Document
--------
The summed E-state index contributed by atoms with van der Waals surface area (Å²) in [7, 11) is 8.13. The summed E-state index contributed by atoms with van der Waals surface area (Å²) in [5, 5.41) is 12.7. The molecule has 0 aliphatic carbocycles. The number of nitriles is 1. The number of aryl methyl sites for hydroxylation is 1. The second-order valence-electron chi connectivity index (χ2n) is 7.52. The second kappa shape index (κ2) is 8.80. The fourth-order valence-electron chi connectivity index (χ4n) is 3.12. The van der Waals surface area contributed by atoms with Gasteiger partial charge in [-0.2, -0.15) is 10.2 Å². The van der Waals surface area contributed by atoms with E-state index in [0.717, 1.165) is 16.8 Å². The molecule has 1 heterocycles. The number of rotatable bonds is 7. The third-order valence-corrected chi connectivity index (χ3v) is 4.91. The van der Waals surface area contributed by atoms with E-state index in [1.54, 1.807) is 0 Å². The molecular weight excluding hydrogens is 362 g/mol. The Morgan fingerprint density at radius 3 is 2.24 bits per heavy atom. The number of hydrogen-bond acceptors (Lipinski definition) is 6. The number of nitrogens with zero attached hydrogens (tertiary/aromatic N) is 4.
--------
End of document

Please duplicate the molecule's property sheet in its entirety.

The summed E-state index contributed by atoms with van der Waals surface area (Å²) in [7, 11) is 8.13. The summed E-state index contributed by atoms with van der Waals surface area (Å²) in [5, 5.41) is 12.7. The molecule has 0 aliphatic carbocycles. The number of nitriles is 1. The number of aryl methyl sites for hydroxylation is 1. The second-order valence-electron chi connectivity index (χ2n) is 7.52. The second kappa shape index (κ2) is 8.80. The fourth-order valence-electron chi connectivity index (χ4n) is 3.12. The van der Waals surface area contributed by atoms with Gasteiger partial charge in [-0.2, -0.15) is 10.2 Å². The van der Waals surface area contributed by atoms with E-state index in [0.717, 1.165) is 16.8 Å². The molecule has 1 heterocycles. The number of rotatable bonds is 7. The third-order valence-corrected chi connectivity index (χ3v) is 4.91. The van der Waals surface area contributed by atoms with E-state index in [1.54, 1.807) is 0 Å². The molecular weight excluding hydrogens is 362 g/mol. The Morgan fingerprint density at radius 3 is 2.24 bits per heavy atom. The number of hydrogen-bond acceptors (Lipinski definition) is 6. The number of nitrogens with zero attached hydrogens (tertiary/aromatic N) is 4.